Before you start a home improvement project, you should always have the right hammer in hand because you will finish the job much faster, and you lower the risk of damage to your work piece or the hammer tool itself. You can choose from a broad range of hammers and each varies in size, shape and weight. Traditionally, designers made the handle from wood because this made it easy to replace the handle as the handle aged.

1. Claw Hammer

In general work, claw hammers have ranked as one of the most popular choices. You can buy them with steel handles, glass-fiber handles, wood handles or without a rubber grip. Normally the most popular weight will be between 16 oz to 24 oz, and the claw part will usually curve and incorporate a “V” to draw nails out of the timber.

How to Use It

The hammer head slams nails into floorboards and wood frames. Meanwhile, the claw part of the hammer pulls up the nails from the floorboard or wood frame. When you accidentally hammer a nail in the wrong section of a board, this practical hammer makes it much easier to assemble and disassemble your work.

2. Ball Pein Hammer

As far as different types of hammers go, the ball pein usually sees usage among the engineer crowd. Machinists have also taken a liking to the ball pein because it especially gets used among metalworkers. Usually, ball pein hammers consist of either an ash or hickory handle. They will almost always be made from wood.

How to Use It

Ball pein hammers mainly get used for metalworking projects. Tons of metalworkers choose the cross pein because you can use it to start a panel pin and tack. You can also choose the lighter version, which is the cross and straight pein hammer, which plenty of people have chosen because of how it meets the requirements for light joinery and cabinetry work.

3. Drilling Hammer

Made for the demolition and heavy hammer jobs, this hammer ranges anywhere from one to five pounds, and it usually consists of a wooden, steel or fiberglass handle. Manufacturers shaped the heads of these hammers slightly differently from an engineer’s hammer, and it resembles a smaller sledge hammer.

How to Use It

Sometimes this hammer has been called a hand sledge, and it accomplishes the same purpose.

4. Sledge Hammer

Known as the heavy hitter, the sledge hammer bulls down the heavier jobs with professional ease and breaks up stone, concrete or masonry. You should always put on safety glasses and wear gloves and protective clothing when using this demolition hammer. Popular weight models include seven, 10 and 14-pound hammers.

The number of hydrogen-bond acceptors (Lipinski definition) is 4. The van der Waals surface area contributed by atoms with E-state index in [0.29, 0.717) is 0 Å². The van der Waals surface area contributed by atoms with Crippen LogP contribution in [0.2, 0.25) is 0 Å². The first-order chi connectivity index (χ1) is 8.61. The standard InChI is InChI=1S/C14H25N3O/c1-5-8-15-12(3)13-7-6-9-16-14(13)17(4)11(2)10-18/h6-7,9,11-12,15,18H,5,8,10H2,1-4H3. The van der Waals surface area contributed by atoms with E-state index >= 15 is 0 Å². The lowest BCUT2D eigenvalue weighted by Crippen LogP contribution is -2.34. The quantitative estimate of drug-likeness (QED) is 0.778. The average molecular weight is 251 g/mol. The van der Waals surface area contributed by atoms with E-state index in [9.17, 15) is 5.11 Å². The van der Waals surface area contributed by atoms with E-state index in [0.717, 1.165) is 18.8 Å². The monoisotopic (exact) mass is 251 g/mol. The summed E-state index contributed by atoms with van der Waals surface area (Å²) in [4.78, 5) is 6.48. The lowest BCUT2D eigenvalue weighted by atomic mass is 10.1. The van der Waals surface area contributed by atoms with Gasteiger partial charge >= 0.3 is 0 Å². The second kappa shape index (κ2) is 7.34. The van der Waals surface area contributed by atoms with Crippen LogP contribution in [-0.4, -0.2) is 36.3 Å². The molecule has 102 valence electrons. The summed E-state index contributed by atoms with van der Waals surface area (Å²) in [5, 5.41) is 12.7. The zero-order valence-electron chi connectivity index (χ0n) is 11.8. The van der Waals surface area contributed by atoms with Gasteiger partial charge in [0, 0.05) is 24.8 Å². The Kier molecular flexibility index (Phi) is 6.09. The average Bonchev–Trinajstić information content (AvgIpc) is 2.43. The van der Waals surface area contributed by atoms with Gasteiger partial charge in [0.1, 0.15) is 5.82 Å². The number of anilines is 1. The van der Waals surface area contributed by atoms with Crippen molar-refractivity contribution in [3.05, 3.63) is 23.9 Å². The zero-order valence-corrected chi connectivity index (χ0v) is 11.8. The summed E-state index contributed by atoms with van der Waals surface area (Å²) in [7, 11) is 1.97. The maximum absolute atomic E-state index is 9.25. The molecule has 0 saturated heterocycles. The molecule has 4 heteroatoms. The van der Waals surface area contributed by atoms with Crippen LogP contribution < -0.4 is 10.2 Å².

How to Use It

Especially intended for heavy demolition work, the blows of the steel hammer head can pound through concrete, brick and cement walls. You swing it like an axe.

5. Rubber Mallet

Designers made the rubber mallet to assemble the more fragile pieces on a project. For example, some of the softer woods like balsa. Usually, this mallet will weigh between 12 oz to 28 oz, and it will have a wooden handle. To classify as a rubber mallet, the head must have a bounce-resistant and non-marring head. It will usually be made in black or white.

How to Use It

You use the rubber mallet for striking sensitive materials that might be damaged with a steel head.

6. Power Hammer

Called the “Power Nailer,” this hammer nails and staples. They work great for those situations where you need to install a new hardwood flooring.

How to Use It

Pay close attention to the angle to avoid blowouts and to shoot the nail where you want it. Also, wear safety glasses to protect your eyesight.

7. Lead Hammer

Want more persuasive power on a project without damaging the pieces you’re using. A lead hammer works well for this. You could also use a mallet, but the lead hammer has a better force-per-size ratio because it consists of solid lead. You can also use this hammer in conjunction with a ball pein hammer.

How to Use It

Lead hammers have a good weight and don’t leave marks on the harder metals. Made to eliminate bounce, you can tap aluminum molds to remove the casting of lead.

8. Bricklayer’s Hammer

Bricklayer's hammer
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One of the lesser known hammer types to the general public, the bricklayer’s hammer works especially well for hardscaping projects. Almost every professional mason will pull this hammer out of their tool bag. It has a handle and a head with two sides. The handle has been designed to absorb the shock from striking a hard object.

How to Use It

You use this hammer to split bricks and break small pieces off rocks. One side of the hammer works like a chisel while the other side looks like a hammer.

9. Shingler’s Hammer

Sometimes called the shingler’s hatchet, you can cut shingles with the hammer on one end while you hammer nails into the roof with the other end. Many roofers prize this hammer as one of the best tools in their collection.

How to Use It

First, make measurements of what you want to cut. Next, cut the shingle using the hatchet end of the hammer. Finally, put the shingle in place with a nail.

10. Joiner’s Mallet

The joiner’s mallet drives chisels into place and taps wood joints together as the need arises. It comes in handy where a metal-head hammer could damage or bruise the material.

How to Use It

You can use this especially for woodworking. The special angle on the joiner’s mallet lets you swing as your hand remains lower on the mallet. In addition, you can use this mallet to dampen the force driving the edge and take control of it.

Summing Up

These are the types of hammers you will run across if you’re shopping. The claw hammer serves as a good all-purpose tool while many of the others have highly specific purposes, but they raise your productivity levels and help you finish the job with a professional and well-measured touch.

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